Jan. 18, 2008 -- It is depicted in the pages of nearly every biology textbook. Next to pictures of plump red blood cells, delivering oxygen and nutrients to other cells, are pictures of dull red blood cells with a characteristic sickle shape — clumped together, unable to flow to where they are needed.
Sickle cell disease looks unpleasant on the page and is even more unpleasant in real life.
While most people might associate having sickle cell disease with fatigue or anemia, many do not know that it can also bring about pain crises so violent, patients are rendered immobile.
"It feels like somebody has stabbed me with a knife and then twisted it," said La-Tasha Davis, 20. "Now imagine that pain in several places at the same time."
Such episodes can occur as often as several times a month for people with sickle cell disease, a genetic disorder that affects the hemoglobin, the crucial part of a red blood cell that allows it to carry oxygen.
Davis, a junior at North Carolina Central University, was diagnosed with sickle cell disease when she was 8 months old and has since been in the hospital almost 20 times for pain crises. Sickle cell disease kept Davis from enjoying sports and going on longer trips and play dates as a child.
"My best play buddy when I was a kid was Shirley Temple," Davis said. She was not allowed to overexert herself or be unsupervised for long in case she suffered another pain crisis and needed medication.
No Rest for the Weary
Sickle cell disease is a hereditary disorder. Each parent must carry a copy of the gene for the disease and pass it on to their child for the child to have the condition. People with only one copy of the gene are called carriers and do not have any of the physical traits of the disorder, such as pain or fatigue.
Pain crises are a hallmark of the disease and occur when the sickle-shaped blood cells clump and slow blood flow to tissues and organs. Besides pain, this clumping can lead to multiple organ failure.
"Society doesn't acknowledge how severe of a disease it is and how horrible these pain crises are," said Dr. Rebecca Kruse-Jarres, a professor of hematology at the Tulane University School of Medicine in New Orleans.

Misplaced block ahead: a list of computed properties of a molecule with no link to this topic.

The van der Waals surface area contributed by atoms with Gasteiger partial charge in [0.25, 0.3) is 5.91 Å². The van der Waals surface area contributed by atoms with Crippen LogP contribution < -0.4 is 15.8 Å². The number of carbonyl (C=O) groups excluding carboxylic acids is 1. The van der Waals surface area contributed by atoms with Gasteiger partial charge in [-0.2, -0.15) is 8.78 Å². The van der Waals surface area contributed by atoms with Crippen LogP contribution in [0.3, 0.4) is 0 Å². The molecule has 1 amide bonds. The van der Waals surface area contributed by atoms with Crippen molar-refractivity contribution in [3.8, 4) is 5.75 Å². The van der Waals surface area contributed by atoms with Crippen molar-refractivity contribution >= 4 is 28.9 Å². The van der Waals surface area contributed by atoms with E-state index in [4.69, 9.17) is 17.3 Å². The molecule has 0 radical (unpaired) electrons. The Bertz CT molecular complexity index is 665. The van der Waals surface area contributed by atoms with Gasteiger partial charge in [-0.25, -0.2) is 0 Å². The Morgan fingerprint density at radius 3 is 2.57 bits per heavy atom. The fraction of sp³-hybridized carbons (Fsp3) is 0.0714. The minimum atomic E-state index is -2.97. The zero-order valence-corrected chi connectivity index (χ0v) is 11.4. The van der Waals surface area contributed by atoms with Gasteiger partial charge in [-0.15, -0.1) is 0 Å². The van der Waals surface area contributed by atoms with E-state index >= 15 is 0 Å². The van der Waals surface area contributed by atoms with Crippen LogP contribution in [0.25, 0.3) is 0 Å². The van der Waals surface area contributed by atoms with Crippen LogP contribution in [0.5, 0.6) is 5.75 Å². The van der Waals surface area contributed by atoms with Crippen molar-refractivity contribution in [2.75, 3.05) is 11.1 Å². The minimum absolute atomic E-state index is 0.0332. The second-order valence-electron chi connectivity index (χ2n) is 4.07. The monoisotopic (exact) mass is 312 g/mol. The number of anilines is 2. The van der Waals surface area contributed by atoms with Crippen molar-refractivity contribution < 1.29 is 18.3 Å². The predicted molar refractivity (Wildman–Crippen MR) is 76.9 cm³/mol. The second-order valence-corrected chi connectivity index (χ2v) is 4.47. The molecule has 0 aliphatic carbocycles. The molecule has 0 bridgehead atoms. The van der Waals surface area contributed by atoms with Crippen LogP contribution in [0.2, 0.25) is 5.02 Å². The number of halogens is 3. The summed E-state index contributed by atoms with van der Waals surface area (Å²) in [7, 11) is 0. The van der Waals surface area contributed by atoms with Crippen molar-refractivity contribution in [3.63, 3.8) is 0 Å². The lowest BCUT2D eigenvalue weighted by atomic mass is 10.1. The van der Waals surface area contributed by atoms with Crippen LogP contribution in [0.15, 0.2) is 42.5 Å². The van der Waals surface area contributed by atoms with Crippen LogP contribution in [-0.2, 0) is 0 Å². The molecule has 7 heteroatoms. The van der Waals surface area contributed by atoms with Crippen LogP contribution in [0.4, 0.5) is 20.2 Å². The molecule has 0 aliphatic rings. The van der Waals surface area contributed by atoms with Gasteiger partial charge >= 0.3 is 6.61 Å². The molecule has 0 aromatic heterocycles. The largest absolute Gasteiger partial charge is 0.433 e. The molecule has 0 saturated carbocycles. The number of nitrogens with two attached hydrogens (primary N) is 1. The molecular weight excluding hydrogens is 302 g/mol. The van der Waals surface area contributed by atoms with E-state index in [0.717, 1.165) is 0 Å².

Davis has been in school when a pain crisis has hit and her teacher did not believe she was in pain.
In fact, the frequency with which sickle cell disease can land patients in the emergency room with crippling pain stigmatizes people with sickle cell disease as chronic complainers and drug seekers.
Care providers will often have a bias against people who seek treatment for pain brought on by sickle cell disease because there are no objective ways to measure the pain a patient is experiencing, said Dr. Lennette Benjamin, clinical director of the Comprehensive Sickle Cell Center at Montefiore Medical Center in New York.
Kruse-Jarres said race potentially plays a role in such biases. Sickle cell disease predominantly affects blacks. There are 70,000 affected people in the United States, and one in 12 African Americans are carriers for the trait.
But even after taking strong narcotics like morphine or Oxycontin and trying at-home remedies such as warm showers, there is often no way to override a painful episode.
"There is nothing anybody can do or give you to make you any better," said Arsenia Harrison, 37. "The pain gets so bad till you feel like you're going to die.
"I don't mind dying, just hurry up."
Harrison, a registered nurse at the New Orleans Sickle Cell Center, has struggled with sickle cell disease since she was a young girl. She was even placed on antidepressants as a teenager because she was so affected by being unable to participate in sports or school activities.
Working Through the Pain
Though the struggle is far from over for sickle cell sufferers, there has been some medical headway. In the past, patients with sickle cell disease were not expected to live past their 20s. With the expanded research on the disease and improved clinical care, patients now may live past their 40s, according to the National Heart, Lung, and Blood Institute.
In treating sickle cell disease, Benjamin has found that aggressive pain treatment can shorten the length of the pain crisis, which can ease other health problems brought on by the decreased oxygen and stress related to the pain and, over time, improve the patient's quality of life.
"[Pain] is an extremely significant problem for these patients," Benjamin said. "When we address it, it impacts them immensely in a positive way."
Davis, a self-proclaimed clown, chooses not to dwell on the pain.
"Normally I downplay it," she said. "I think it's great when they don't know and when they find out say, 'Oh really?!'"
ABC News production associate Rony Camille contributed to this article.